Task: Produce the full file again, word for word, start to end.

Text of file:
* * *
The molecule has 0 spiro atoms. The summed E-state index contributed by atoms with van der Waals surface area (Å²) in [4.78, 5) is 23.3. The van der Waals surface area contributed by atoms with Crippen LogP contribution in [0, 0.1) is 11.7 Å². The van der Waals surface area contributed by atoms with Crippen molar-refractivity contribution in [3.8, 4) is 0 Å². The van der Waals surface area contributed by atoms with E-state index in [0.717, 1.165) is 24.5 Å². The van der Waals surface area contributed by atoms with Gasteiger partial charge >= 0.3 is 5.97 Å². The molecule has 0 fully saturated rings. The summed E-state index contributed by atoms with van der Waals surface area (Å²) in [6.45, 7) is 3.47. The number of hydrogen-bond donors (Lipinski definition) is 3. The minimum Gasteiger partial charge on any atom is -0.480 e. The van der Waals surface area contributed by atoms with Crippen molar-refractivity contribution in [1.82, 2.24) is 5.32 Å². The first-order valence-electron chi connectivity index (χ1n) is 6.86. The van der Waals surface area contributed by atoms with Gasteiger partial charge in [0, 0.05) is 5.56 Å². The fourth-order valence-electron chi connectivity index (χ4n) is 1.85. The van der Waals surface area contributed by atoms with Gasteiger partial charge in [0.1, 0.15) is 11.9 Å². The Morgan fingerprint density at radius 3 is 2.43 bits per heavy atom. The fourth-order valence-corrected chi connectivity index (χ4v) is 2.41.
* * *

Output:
The molecule has 0 spiro atoms. The summed E-state index contributed by atoms with van der Waals surface area (Å²) in [4.78, 5) is 23.3. The van der Waals surface area contributed by atoms with Crippen LogP contribution in [0, 0.1) is 11.7 Å². The van der Waals surface area contributed by atoms with Crippen molar-refractivity contribution in [3.8, 4) is 0 Å². The van der Waals surface area contributed by atoms with E-state index in [0.717, 1.165) is 24.5 Å². The van der Waals surface area contributed by atoms with Gasteiger partial charge >= 0.3 is 5.97 Å². The molecule has 0 fully saturated rings. The summed E-state index contributed by atoms with van der Waals surface area (Å²) in [6.45, 7) is 3.47. The number of hydrogen-bond donors (Lipinski definition) is 3. The minimum Gasteiger partial charge on any atom is -0.480 e. The van der Waals surface area contributed by atoms with Crippen molar-refractivity contribution in [1.82, 2.24) is 5.32 Å². The first-order valence-electron chi connectivity index (χ1n) is 6.86. The van der Waals surface area contributed by atoms with Gasteiger partial charge in [0, 0.05) is 5.56 Å². The fourth-order valence-electron chi connectivity index (χ4n) is 1.85. The van der Waals surface area contributed by atoms with Gasteiger partial charge in [0.1, 0.15) is 11.9 Å². The Morgan fingerprint density at radius 3 is 2.43 bits per heavy atom. The fourth-order valence-corrected chi connectivity index (χ4v) is 2.41.